02 July 2009

Wordless Wednesday

It's Wordless Wednesday - a tradition among the Geneabloggers. So here is a look at the part of Zeeland when the Koole family left:

And here is how it looks today, from Google Maps:

View Larger Map

And here are some pictures of the area when my daughter and I visited 2 years ago:

my first Cole/Koole

I have been working my way back in time and records and have traced the paternal line of Pieter Koole (the immigrant) to his great-great-great-grandfather Pieter Koole and his wife Lijsbeth Robbereghts in Zonnemaire, Zeeland, married 1702. That would make this Pieter Koole my 7th Great grandfather (or great-great-great-great-great-great-great-grandfather). Pretty cool, huh? I have copies of baptismal records and marriages for each of these generations (civil records for those after 1811, personal records for those after 1900). The church records from the 1700s are from microfilm of copies made in the 1918-1920 time frame. Apparently the originals were sent to the provincial archives in Middelburg, Zeeland and were destroyed in bombing in World War II. I am trying to learn more about this, but have yet to find any English accounts. So far my Dutch is only fair and I'm not too good at translating some of the more detailed websites. (I dropped out of Dutch class this year!!)
There is always the possibility that I made an error in linking people, or that the transcripts were in error. However, each of these marriages identifies the place and the baptismal records usually includes "getuige" (variously translated as witnesses, sponsors or godparents) who are usually parents and siblings of the birth parents. This helps to link families together. And, best of all for me - there is only this one cluster of the Koole family in town at this time - all tracing back to Pieter and Lijsbeth.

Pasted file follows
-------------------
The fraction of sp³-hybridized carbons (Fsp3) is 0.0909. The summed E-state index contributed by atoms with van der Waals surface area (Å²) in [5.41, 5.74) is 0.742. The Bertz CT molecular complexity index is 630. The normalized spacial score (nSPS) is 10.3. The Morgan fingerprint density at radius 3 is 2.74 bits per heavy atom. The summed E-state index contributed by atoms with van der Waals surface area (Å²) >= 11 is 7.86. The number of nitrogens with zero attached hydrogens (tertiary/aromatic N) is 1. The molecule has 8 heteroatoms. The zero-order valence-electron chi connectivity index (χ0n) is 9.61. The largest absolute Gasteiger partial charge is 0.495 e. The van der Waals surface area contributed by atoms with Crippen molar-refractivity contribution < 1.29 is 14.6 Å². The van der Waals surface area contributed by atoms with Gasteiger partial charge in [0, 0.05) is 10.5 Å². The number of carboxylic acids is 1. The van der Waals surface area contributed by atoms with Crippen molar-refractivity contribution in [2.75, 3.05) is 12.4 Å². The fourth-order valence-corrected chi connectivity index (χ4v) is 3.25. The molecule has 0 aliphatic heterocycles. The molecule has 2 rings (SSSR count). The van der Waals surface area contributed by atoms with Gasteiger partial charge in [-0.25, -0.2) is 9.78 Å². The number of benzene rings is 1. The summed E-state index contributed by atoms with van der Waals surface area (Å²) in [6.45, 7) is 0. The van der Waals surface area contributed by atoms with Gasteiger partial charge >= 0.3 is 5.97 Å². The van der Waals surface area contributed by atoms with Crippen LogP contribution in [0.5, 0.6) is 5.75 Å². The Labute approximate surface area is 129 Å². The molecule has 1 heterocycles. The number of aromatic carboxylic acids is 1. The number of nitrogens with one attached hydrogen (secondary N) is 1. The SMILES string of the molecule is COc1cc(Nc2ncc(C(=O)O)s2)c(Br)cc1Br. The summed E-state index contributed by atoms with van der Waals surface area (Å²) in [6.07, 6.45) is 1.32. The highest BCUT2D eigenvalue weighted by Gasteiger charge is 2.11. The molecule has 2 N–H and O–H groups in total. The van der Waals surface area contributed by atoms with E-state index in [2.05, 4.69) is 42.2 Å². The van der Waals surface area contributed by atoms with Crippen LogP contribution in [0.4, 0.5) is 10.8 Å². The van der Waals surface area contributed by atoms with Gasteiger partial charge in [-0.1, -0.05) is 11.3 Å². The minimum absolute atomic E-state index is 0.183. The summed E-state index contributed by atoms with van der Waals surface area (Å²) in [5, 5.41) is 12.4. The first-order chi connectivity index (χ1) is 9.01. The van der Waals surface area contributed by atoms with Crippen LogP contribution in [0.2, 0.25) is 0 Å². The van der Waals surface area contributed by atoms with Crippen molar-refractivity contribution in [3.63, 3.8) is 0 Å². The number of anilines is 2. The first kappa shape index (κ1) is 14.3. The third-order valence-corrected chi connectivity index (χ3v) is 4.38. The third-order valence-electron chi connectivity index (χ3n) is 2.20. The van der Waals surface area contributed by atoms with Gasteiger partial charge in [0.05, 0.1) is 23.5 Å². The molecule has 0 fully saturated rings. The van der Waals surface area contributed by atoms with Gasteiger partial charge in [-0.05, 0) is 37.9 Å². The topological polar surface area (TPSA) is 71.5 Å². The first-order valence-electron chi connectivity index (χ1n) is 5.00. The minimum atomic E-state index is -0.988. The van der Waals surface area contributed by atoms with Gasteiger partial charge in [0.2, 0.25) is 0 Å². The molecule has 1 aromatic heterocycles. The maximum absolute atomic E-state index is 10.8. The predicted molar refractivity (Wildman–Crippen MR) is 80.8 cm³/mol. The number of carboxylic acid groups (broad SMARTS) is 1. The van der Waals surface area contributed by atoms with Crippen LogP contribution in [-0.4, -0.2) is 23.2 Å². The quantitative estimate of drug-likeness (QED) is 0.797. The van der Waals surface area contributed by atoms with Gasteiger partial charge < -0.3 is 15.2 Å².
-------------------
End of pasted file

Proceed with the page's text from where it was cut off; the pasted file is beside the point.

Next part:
From this point, it will be more difficult. There are few earlier church records. And many records not online. Notarial records may help - for that I need to improve my skills with Dutch language and handwriting . And - in this particular case - Pieter Koole is identified as widower of Isabella Carels from "B op den Z." Have no clue where this is - possibly Brouwershaven, which is nearby and sort of on the sea? Thought possibly the larger city (now anyway) of Bergen op Zoom (I know of it from 20th century relatives living there) but is is some distance away. I do find some Carels family in Brouwershaven in what is now online, as well as in Zierikzee, but will need to do much more searching. Lijsbeth is from Zierikzee - it will be quite a search to try to find her parents.
Another problem getting back this far is that surnames are less common. Sometimes records only use a given name and a patronym (father's name). This is wonderfully helpful when the patronym is included as a middle name with the family name (as is the case with almost all of these generations of Kooles) but so far I have not found the earliest Pieter with any other identifiers. No patronym, no occupation, nothing other than the one reference to "from B op den Z." None for Lijsbeth either (although at least that is a less-common given name)
And, the time consuming part - when searching online records or indexes, I have to try many spellings. Robbereghts, Roberechts, Robrechts, etc. as well as all the K/Co(o)l(e) spellings!!!